Dali was obsessed with the Atom Bomb. When it hit Hiroshima, he suddenly had a new way of looking at the world. His paradigm had changed. This universe was now an energetic one, composed of things he couldn’t see with the naked eye but that had incredible power to destroy or create. Protons and electrons have form and structure, he thought-but how do you depict them? This was what he would set out to do for decades to come-to visually represent the elements of quantum physics and the unseen forces of the universe. This hybrid of atomic-age thinking and his already-established religious traditions was what he would come to call, “nuclear mysticism.”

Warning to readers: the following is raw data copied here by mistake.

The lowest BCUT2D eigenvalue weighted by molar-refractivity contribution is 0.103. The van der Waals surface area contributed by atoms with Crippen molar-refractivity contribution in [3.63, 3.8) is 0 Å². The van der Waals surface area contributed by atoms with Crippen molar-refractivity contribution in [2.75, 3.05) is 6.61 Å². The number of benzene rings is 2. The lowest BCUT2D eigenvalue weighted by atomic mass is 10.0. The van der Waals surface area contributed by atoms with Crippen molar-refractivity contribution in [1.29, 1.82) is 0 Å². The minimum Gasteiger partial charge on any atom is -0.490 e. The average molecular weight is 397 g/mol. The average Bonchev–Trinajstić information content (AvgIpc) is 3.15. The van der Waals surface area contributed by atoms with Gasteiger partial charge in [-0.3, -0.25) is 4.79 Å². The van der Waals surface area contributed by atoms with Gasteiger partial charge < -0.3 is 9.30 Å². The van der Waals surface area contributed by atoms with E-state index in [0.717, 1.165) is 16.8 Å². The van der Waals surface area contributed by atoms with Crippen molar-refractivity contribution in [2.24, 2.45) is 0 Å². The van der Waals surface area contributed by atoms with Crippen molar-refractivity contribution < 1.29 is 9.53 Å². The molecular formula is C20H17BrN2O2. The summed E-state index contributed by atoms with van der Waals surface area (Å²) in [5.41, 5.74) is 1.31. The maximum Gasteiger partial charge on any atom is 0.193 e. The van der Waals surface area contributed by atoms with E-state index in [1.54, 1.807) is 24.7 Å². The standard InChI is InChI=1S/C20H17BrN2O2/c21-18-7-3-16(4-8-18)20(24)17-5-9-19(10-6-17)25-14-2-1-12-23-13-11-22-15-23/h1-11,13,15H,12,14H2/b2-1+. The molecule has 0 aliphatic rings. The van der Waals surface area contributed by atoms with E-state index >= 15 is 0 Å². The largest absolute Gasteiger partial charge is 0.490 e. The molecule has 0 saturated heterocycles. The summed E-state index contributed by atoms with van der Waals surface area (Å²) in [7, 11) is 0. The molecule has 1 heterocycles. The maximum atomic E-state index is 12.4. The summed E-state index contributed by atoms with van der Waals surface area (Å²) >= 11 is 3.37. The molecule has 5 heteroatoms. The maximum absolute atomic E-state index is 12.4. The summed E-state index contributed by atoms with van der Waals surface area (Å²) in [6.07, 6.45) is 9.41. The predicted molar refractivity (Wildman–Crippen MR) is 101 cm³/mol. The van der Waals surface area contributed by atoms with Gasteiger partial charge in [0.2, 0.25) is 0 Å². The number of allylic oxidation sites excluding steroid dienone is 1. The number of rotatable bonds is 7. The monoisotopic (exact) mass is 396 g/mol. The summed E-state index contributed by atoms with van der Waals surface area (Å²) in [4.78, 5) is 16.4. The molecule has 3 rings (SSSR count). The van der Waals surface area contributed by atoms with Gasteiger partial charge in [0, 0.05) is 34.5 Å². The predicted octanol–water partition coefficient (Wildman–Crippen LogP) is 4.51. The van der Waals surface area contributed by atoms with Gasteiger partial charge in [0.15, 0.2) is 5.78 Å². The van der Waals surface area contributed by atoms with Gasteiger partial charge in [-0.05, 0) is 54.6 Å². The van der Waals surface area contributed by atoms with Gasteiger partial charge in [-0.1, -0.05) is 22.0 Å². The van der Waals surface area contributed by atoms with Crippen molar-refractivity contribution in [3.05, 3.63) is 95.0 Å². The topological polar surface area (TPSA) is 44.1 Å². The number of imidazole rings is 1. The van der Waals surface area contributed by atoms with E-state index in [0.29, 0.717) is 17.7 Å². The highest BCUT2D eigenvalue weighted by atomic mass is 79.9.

He entered artistic mediums that went beyond painting but one collection-his little-known line of jewelry-was a singular interpretation of his new approach to creating. He considered its role as part of a larger experiment in what he often referred to as his “mystical manifesto,” or his general artistic mission to show the spirituality of all substance. “My art encompasses physics, mathematics, architecture, nuclear science – the psycho-nuclear, the mystico-nuclear – and jewelry – not paint alone,” he wrote.
The language of Dali mysticism is esoteric but his jewels are such a tangible and impactful expression of the divine. Gemstones are an innate representation of energy and exquisite manifestation of sacred geometry-they are the perfect medium for him represent the quantum world.